Chickens are a hobby that my mother and I enjoy and decided to venture into a few years back after moving to the country. We thought it would be neat to raise our own meat and fresh eggs so we went down to the local feed store and ordered some chicks. We got 4 Cornish crosses (which were butchered around 8 wks), 3 Leghorns (1 brown & 2 white), 3 Production Reds, 1 Barred Rock, 1 Speckled Sussex, 1 Australorp, and 3 cochins (white/black/blue). We ordered more then we wanted knowing we would loose some as chicks and several might be roosters (half of the flock was straight run) however the chicken gods were smiling down on us. We didn't loose any as chicks and after much waiting and speculation NONE were roosters. We had such succes that the following spring we raised and butchered 12 more cornish crosses. We had a blast with all of them but unfortunately after only two years our egg layers were wiped out by a hungry critter who broke into the coop over night.
Here are acouple pictures of our first flock
These two were my favorite! The white Cochin in the left picture was named was Honey and she was the sweetest lead hen a flock could ask for. The blue Cochin in the right picture was named Poppyseed and she was the lowest hen in the flock.
(excuse the bald patches in the left picture, they were molting)
(The little guy in the left picture with the blue cochin was an old beat up rooster I brought home and tried to save. He only had one wing and one eye! ... so we called him Uno) RIP little guys!
We waited several years for the right time and a new coop before carefully deciding what kind of chicks we wanted for our second flock. We knew we wanted mellow/friendly personalities with lots of color in both the eggs and on the chickens. We also knew that we wanted to raise/butcher another dozen cornish crosses. After three trips to the local feed store (Reifsnyder's Ag Center: orders from Mt Healthy, Moyers, and Privett) and one trip to a breeder (Frozen Acre Farm) we finally got what we wanted. The cornish crosses have already been butchered and our laying hens are now around 21 weeks old. Over the past week we have had a couple start egg squatting and we are anxiously awaiting the arrival of our first egg!
Here are some pictures of our cornish crosses as they progressed from chick to the dinner table.
This is a picture of our layer chicks first time outside on grass.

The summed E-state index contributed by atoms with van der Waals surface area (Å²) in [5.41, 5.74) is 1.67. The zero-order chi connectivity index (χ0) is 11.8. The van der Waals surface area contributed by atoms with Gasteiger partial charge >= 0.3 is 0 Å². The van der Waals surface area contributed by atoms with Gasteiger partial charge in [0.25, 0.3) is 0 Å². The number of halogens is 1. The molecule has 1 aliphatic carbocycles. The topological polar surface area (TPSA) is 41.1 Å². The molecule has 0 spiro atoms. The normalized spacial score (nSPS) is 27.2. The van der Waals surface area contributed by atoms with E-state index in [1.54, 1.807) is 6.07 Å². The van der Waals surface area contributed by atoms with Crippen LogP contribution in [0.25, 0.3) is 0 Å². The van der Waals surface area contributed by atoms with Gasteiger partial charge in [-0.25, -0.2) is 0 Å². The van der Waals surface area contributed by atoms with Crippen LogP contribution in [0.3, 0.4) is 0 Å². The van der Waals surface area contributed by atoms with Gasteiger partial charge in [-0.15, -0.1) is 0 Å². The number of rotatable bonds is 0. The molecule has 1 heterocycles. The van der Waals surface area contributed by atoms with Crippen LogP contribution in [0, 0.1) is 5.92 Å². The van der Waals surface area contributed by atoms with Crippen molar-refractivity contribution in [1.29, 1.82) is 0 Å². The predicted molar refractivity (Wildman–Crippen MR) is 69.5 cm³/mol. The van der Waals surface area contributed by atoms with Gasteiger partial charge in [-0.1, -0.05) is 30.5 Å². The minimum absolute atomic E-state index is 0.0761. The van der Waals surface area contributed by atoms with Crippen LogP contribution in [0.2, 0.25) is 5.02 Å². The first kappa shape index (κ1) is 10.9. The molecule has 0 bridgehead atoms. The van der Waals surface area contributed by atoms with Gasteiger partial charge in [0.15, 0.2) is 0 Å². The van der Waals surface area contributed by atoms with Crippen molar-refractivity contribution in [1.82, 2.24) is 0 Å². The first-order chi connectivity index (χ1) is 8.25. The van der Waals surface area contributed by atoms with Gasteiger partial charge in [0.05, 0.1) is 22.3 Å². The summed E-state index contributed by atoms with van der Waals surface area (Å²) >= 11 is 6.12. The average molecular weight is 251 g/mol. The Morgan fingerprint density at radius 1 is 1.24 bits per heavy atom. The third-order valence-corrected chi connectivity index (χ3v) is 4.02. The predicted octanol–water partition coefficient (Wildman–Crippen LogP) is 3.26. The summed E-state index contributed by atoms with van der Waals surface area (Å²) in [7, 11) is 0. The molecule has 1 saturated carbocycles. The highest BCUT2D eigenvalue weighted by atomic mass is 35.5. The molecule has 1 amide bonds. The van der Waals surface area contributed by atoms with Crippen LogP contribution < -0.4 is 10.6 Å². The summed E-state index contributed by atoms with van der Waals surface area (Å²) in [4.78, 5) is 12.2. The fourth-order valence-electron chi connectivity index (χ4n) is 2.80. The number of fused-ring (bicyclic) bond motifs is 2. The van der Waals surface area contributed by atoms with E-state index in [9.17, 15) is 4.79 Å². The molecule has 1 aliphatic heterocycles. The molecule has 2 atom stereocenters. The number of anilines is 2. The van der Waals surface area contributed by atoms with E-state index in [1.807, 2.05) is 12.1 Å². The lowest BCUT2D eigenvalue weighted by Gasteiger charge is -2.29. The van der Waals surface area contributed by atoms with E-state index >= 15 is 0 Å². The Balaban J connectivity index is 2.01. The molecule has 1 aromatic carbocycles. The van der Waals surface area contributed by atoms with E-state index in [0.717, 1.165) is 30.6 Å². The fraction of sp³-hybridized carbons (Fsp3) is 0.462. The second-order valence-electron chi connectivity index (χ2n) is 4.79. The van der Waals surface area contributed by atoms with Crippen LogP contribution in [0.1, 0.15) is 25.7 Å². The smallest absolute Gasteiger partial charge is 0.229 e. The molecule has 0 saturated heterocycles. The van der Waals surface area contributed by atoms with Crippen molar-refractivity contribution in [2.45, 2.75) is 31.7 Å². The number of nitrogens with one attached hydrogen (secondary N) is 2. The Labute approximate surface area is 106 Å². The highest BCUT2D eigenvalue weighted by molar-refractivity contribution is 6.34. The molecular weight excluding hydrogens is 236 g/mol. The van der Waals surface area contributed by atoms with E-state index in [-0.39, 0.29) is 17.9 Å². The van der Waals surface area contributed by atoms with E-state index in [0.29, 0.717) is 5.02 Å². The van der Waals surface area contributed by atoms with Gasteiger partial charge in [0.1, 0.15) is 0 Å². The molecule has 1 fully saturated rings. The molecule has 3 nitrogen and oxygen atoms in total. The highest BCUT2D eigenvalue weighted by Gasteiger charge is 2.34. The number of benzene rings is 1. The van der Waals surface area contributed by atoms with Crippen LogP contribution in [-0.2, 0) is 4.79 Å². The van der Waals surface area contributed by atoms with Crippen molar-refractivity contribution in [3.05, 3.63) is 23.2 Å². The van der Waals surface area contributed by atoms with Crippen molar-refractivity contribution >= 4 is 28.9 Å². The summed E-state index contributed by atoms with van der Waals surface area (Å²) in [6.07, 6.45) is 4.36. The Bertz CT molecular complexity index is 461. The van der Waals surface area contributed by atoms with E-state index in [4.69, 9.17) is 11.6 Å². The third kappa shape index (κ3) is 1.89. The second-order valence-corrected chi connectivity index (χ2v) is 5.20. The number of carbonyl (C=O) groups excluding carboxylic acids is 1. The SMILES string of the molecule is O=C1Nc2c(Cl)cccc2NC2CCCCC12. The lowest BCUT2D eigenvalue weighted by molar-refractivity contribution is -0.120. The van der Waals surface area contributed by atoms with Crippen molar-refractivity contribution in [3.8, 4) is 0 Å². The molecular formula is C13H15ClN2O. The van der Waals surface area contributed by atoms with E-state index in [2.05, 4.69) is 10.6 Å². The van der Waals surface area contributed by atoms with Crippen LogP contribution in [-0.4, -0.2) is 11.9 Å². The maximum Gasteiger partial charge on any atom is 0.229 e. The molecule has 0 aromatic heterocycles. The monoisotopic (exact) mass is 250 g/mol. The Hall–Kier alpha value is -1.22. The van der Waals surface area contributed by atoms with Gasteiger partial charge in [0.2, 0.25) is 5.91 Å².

As they grew I started using my dog x-pen as a chicken run during the day. Then I would bring them back inside to sleep in the brooder at night (we used a large plastic storage bin as a brooder).
Then the day came when the coop/run were done and they were ready to move outside. The first week or so we kept them inside and did not allow them into the run so they could grow some more feathers and learn that the coop was home. We also put the coop ladder inside and created a bit of a chick jungle gym so they would be comfortable using it before being allowed in the run. The first week we let them out we had to put their little fuzzy butts to bed each night but in time they learned to go in on their own. The next week we changed out all chick food/water dishes for adult ones and removed the heat light. Much to my dismay we had to once again put them to bed. I guess they were afraid of the dark LOL! Now if I could only get them to use the roosting bar we would be set.
So without further ado let me introduce you to my flock ...
This is Posey our Speckled Sussex (she will lay brown eggs). She is fairly reserved but is starting to come out of her shell. She is even starting to join Chica and Darling in sitting on my knee during treat time. She is also notorious for wandering off to explore when they are allowed out to free range.
This is Paisley our Gold Laced Wyandotte (she will lay brown eggs). She is independant and does not hesitate to put others in their place. She is my mother's favorite hen and I think she may be the lead hen in our flock.
This is Nugget our Silver Laced Wyandotte (she will lay brown eggs). She is the littlest in our flock at about 2 weeks younger than the rest. However she is feisty and never lets her size keep her from joining in the fun.
This is Tilly our hatchery quality Rhode Island Red (she will lay brown eggs). We didn't think she would make it past a few weeks old as she came to us with a tilted head (which you can see in her baby picture). We still aren't sure why she had it but she has since outgrown it and is now thriving.
This is Darling our other Rhode Island Red (she will lay brown eggs). She came from a local breeder and is one of the sweetest birds in the flock. She just loves sitting on my lap.
This is Chica one of our Buff Orpingtons (she will lay brown eggs). She is the sweetest/most friendly chicken in the flock and was named by my friend's 1 1/2 yr old daughter. Her favorite place is on my shoulder or lap.
This is Olive our other Buff Orpington (she will lay brown eggs). She is also one of the friendliest chickens in the flock and has gotten quite feisty in the last couple weeks. She may give Paisley a run for her money as lead hen.
This is Chotchke our blue Ameraucana (she will lay blue/green eggs). She is such a ham and always comes running to see if we have her favorite treat ... mealworms!
This is Juniper one of our splash Ameraucanas (she will lay blue/green eggs). She is more reserved and very gentle.
This is Burberry our other splash Ameraucana. Turns out she is actually a he! So far he is very respectful to both us and his hens. He is also very quiet and I am hoping he stays that way because I would like to keep him.
And here are acouple more pics of our flock
Their first time free-ranging! Since this picture they have started to get much bolder and are wandering farther from the coop.
This little toad got lucky and escaped the clutches of our flock's sharp little beaks!
Thanks for taking a peek!
Click HERE to see our chicken coop!